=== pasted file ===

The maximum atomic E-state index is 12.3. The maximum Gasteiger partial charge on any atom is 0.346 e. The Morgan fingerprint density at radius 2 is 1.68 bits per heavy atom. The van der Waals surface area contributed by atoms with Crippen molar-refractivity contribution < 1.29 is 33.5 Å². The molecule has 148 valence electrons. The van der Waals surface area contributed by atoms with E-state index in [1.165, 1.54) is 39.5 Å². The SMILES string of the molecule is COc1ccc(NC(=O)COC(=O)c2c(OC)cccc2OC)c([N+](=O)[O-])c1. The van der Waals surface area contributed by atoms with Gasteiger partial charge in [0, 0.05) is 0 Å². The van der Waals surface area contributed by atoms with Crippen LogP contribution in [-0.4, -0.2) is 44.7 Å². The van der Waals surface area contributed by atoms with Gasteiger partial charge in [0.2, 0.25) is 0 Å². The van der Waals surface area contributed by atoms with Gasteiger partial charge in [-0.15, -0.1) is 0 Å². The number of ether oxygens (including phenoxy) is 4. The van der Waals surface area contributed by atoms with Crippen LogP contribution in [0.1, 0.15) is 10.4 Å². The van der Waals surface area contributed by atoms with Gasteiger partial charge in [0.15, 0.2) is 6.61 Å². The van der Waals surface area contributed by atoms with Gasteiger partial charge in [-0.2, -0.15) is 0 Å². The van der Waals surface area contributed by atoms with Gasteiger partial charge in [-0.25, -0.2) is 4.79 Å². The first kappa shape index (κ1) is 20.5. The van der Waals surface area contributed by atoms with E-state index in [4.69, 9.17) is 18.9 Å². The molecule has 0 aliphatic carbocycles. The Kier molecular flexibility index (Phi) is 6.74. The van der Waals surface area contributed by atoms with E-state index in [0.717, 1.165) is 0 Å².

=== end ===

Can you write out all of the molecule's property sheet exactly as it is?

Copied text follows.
The maximum atomic E-state index is 12.3. The maximum Gasteiger partial charge on any atom is 0.346 e. The Morgan fingerprint density at radius 2 is 1.68 bits per heavy atom. The van der Waals surface area contributed by atoms with Crippen molar-refractivity contribution < 1.29 is 33.5 Å². The molecule has 148 valence electrons. The van der Waals surface area contributed by atoms with E-state index in [1.165, 1.54) is 39.5 Å². The SMILES string of the molecule is COc1ccc(NC(=O)COC(=O)c2c(OC)cccc2OC)c([N+](=O)[O-])c1. The van der Waals surface area contributed by atoms with Gasteiger partial charge in [0, 0.05) is 0 Å². The van der Waals surface area contributed by atoms with Crippen LogP contribution in [-0.4, -0.2) is 44.7 Å². The van der Waals surface area contributed by atoms with Gasteiger partial charge in [0.2, 0.25) is 0 Å². The van der Waals surface area contributed by atoms with Gasteiger partial charge in [-0.15, -0.1) is 0 Å². The number of ether oxygens (including phenoxy) is 4. The van der Waals surface area contributed by atoms with Crippen LogP contribution in [0.1, 0.15) is 10.4 Å². The van der Waals surface area contributed by atoms with Gasteiger partial charge in [0.15, 0.2) is 6.61 Å². The van der Waals surface area contributed by atoms with Gasteiger partial charge in [-0.2, -0.15) is 0 Å². The van der Waals surface area contributed by atoms with Gasteiger partial charge in [-0.25, -0.2) is 4.79 Å². The first kappa shape index (κ1) is 20.5. The van der Waals surface area contributed by atoms with E-state index in [4.69, 9.17) is 18.9 Å². The molecule has 0 aliphatic carbocycles. The Kier molecular flexibility index (Phi) is 6.74. The van der Waals surface area contributed by atoms with E-state index in [0.717, 1.165) is 0 Å².